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Charities face break-up after Yes vote, claims MSP

Richard Baker said fundraising by some charities in England subsidises work in Scotland. Picture: Contributed

Richard Baker said fundraising by some charities in England subsidises work in Scotland. Picture: Contributed

  • by ANDREW WHITAKER
 

Scottish independence: Charities that operate across the UK could face being broken up in an independent Scotland, a senior Labour MSP has claimed.

Charities, such as the British Heart Foundation, Cancer Research UK and Diabetes UK have major presences north and south of the Border.

Labour MSP Richard Baker, who is a former press and policy officer for Help the Aged, said fundraising by some charities in England subsidises their work in Scotland.

Mr Baker warned that the creation of an independent Scotland would lead to different tax regimes and regulations north and south of the Border for charities that operate across the UK.

His intervention came after the launch of the Third Sector Yes campaign – a group of pro-independence supporters from charitable and voluntary sectors.

The Labour MSP suggested that some charities may have to consider breaking up their organisations, which he warned could lead to a potential loss of revenue for good causes.

Mr Baker said: “Some years ago, I worked for a UK charity and there’s no doubt that fundraising south of the Border helps support lots of charity services in Scotland.”

The Labour MSP, a director of the anti-independence Better Together campaign, went on to say that a Yes vote in next year’s referendum could raise “very serious questions” about how major charities are organised in Scotland.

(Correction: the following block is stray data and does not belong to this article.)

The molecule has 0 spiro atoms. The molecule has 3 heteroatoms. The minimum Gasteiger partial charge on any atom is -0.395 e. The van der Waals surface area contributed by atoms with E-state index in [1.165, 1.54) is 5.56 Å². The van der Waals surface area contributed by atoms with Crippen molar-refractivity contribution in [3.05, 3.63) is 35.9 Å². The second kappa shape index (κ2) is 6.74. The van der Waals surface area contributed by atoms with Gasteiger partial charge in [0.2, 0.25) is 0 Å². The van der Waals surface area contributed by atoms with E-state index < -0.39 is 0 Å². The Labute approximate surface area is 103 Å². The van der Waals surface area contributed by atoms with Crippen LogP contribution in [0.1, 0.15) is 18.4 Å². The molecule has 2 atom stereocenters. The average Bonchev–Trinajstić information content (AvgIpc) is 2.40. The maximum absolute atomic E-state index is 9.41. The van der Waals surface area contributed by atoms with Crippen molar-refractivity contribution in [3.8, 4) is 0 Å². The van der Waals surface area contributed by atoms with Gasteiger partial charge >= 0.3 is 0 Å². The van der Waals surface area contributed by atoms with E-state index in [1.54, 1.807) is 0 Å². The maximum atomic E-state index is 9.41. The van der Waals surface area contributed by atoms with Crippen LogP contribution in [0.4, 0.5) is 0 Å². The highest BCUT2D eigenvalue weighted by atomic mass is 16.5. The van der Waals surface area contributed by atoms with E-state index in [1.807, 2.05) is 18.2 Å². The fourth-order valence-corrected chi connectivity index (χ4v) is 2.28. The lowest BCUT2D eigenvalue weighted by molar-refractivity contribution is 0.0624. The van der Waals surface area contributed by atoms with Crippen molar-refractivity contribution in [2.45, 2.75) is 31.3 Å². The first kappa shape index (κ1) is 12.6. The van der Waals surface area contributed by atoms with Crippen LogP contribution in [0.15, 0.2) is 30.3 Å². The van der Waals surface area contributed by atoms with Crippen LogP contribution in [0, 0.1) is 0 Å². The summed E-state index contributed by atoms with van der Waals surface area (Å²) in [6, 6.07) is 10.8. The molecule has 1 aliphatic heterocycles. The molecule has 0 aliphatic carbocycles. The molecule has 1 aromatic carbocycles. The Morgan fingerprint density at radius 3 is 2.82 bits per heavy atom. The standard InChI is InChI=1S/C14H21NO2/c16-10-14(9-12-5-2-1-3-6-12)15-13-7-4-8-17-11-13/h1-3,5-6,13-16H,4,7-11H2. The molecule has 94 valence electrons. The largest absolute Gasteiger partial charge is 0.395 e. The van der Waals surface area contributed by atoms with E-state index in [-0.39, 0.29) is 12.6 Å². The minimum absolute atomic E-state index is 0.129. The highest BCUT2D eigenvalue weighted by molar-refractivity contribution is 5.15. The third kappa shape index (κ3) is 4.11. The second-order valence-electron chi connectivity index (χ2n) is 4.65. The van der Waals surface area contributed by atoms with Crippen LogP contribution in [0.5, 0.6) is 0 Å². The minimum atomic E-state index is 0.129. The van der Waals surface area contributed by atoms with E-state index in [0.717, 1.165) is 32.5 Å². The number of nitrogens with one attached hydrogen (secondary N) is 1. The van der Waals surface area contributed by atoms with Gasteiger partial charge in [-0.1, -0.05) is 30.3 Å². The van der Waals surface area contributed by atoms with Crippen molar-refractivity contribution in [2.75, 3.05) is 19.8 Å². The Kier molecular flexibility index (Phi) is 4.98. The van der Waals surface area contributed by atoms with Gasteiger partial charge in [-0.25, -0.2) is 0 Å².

He said: “Clearly, if you have a UK charity that is geared up to work across a single state, it raises huge questions if there are then suddenly two states.”

Senior officials at two leading UK charities insisted they would maintain links with an independent Scotland, but would not say whether they would need to launch a separate Scottish organisation in the event of a Yes vote.

Simon Gillespie, chief executive of the British Heart Foundation, said: “We are committed to working across the four nations of the UK. Whatever happens on the political landscape, we will continue to work with the people of Scotland.”

Diabetes UK chief executive Barbara Young said: “Our response to the outcome of the referendum will be driven by the needs of people with diabetes living in Scotland.”

Gregor McNie, Cancer Research UK’s public affairs manager, said: “We will continue to work closely with the Scottish government.”

SNP MSP John Wilson insisted the work of UK-based charities would continue in an independent Scotland.

Mr Wilson said: “The work of what would become cross-border charitable organisations would be unaffected by a decision on independence.”

A spokesman for the Third Sector Yes said charities would benefit from full economic powers for the Scottish Parliament under independence.

The spokesman said: “Many charities already have successful cross-border arrangements and after a Yes vote these would continue.

“The big advantage of a Yes vote is that the Scottish Parliament would control both charity law and all tax matters, whereas at present only the former is devolved.”

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